When an organization receives communication that they have been included as a beneficiary in a donor’s will, it must determine if this represents an intention to give or an unconditional promise to give. This is imperative as it determines when the gift is recognized as a contribution.
As long as the donor is living, they have the ability to modify their will, so organizations should only deem the notification that they are named as a beneficiary as an intention to give. Development should track the intention to give, however, at this point in time there is no contribution or promise to give to record.
Only upon the donor’s death and when the will is declared valid by the probate court does the intention to give become an unconditional promise to give. Then the organization would record the gift as a contribution.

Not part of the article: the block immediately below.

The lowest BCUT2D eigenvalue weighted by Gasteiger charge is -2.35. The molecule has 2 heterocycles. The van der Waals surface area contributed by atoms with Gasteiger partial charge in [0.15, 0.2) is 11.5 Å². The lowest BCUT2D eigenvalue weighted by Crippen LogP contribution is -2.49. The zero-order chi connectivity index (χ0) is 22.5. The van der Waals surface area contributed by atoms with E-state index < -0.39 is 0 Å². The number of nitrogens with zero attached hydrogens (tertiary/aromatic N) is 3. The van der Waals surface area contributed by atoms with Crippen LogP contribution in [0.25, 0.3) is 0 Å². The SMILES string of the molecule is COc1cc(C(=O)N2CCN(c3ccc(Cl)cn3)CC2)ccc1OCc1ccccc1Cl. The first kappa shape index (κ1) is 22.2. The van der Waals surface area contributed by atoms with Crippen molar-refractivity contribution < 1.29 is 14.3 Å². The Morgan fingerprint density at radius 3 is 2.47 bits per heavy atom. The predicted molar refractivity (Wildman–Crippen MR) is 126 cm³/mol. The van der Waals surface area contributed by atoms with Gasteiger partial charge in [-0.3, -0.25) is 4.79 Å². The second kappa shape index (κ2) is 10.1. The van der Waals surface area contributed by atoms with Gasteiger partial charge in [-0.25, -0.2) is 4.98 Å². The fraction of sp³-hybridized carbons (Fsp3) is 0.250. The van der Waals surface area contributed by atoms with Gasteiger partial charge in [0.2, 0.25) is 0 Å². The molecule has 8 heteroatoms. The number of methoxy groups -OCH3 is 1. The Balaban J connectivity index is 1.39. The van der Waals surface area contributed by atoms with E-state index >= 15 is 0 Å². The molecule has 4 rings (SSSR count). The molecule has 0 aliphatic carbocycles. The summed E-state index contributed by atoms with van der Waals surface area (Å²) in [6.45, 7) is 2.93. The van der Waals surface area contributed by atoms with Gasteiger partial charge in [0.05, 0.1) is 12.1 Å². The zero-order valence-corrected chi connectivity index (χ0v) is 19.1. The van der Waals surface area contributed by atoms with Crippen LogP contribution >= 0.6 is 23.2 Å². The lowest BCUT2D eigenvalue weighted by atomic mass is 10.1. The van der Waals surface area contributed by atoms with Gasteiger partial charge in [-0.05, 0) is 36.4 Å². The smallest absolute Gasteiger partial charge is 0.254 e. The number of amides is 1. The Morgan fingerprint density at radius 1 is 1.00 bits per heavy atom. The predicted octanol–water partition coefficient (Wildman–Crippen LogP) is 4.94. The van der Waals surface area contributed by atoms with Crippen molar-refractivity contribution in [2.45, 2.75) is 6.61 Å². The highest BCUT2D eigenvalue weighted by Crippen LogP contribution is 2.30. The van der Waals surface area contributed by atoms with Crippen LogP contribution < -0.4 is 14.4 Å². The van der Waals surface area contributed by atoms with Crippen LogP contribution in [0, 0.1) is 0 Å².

Determining the value of the contribution to record is dependent on the type of bequest. If the organization is named as the beneficiary of a general bequest, which identifies a specific dollar amount, determining the value is straight forward. However, organizations that are named beneficiaries of residuary bequests, specific bequests of a piece of property or a percentage of the estate, must recognize the bequest by estimating the value of the gift to be received. This can be done by using the executor’s estimate of the estate’s assets and liabilities and the expected amount and time frame as to when the organization will receive payment of their interest in the estate. This can often be a difficult and a time-consuming process, however the organization should have a reasonable basis to support their estimate. The executor may give a low fair value amount or a dollar range. Recording the low fair value or the low estimate of the range would be appropriate. In addition, any information obtained after year-end about the value of the bequest should be considered for the year-end value.
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